Nonfiction > Jacob A. Riis > The Battle with the Slum > Page 296
Jacob A. Riis (1849–1914).  The Battle with the Slum.  1902.

Page 296
  No, that is not fair. There was enough to do besides, to straighten up things. Tammany had seen to that. This very day 1 the contractor’s men are beginning work in Seward Park, which shall give that most crowded spot on earth its pleasure-ground, and I have warrant for promising that within a year not only will the “HamFish” Park be restored, but Hudsonbank and the Thomas Jefferson Park in Little Italy, which are still dreary wastes, be opened to the people; while from the Civic Club in Richard Croker’s old home ward comes the broad hint that unless condemnation proceedings in the case of the park and playground, to take the place of the old tenements at East Thirty-fifth Street and Second Avenue, are hurried by the Tammany Commission, the club will take a hand and move to have the commission cashiered. There is to be no repetition of the Mulberry Bend scandal.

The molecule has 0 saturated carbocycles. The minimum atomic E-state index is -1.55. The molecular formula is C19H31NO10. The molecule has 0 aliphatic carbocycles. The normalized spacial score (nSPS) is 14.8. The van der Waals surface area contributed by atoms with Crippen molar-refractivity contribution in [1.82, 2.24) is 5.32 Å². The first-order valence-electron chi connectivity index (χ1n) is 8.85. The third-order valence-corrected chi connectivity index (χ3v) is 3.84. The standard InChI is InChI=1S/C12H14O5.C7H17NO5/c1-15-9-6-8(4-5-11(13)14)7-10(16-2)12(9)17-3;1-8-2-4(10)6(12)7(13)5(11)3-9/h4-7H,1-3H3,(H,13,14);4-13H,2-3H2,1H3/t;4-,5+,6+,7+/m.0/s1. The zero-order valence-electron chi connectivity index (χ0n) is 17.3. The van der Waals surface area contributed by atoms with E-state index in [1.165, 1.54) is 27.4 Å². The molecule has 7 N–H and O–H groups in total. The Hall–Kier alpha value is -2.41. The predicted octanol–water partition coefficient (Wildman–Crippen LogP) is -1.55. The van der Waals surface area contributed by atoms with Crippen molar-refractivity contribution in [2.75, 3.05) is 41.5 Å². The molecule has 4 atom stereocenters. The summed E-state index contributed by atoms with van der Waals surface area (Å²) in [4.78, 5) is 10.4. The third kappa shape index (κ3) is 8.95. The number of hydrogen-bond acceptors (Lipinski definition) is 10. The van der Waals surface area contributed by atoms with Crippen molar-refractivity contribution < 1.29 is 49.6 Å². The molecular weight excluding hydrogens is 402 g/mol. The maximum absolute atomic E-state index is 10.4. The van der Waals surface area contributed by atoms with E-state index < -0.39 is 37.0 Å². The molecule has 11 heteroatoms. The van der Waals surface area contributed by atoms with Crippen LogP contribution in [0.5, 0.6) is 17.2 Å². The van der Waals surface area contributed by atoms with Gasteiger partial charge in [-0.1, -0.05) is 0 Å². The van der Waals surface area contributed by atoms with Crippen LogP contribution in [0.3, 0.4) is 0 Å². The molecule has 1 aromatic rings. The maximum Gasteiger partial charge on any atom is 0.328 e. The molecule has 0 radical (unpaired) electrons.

It is all right. Neither stupidity, spite, nor cold-blooded neglect will be able much longer to cheat the child out of his rights. The playground is here to wrestle with the gang for the boy, and it will win. It came so quietly that we hardly knew of it till we heard the shouts. It took us seven years to make up our minds to build a play pier,—recreation pier is its municipal title,—and it took just about seven weeks to build it when we got so far; but then we
Note 1. June 26, 1901. [ back ]



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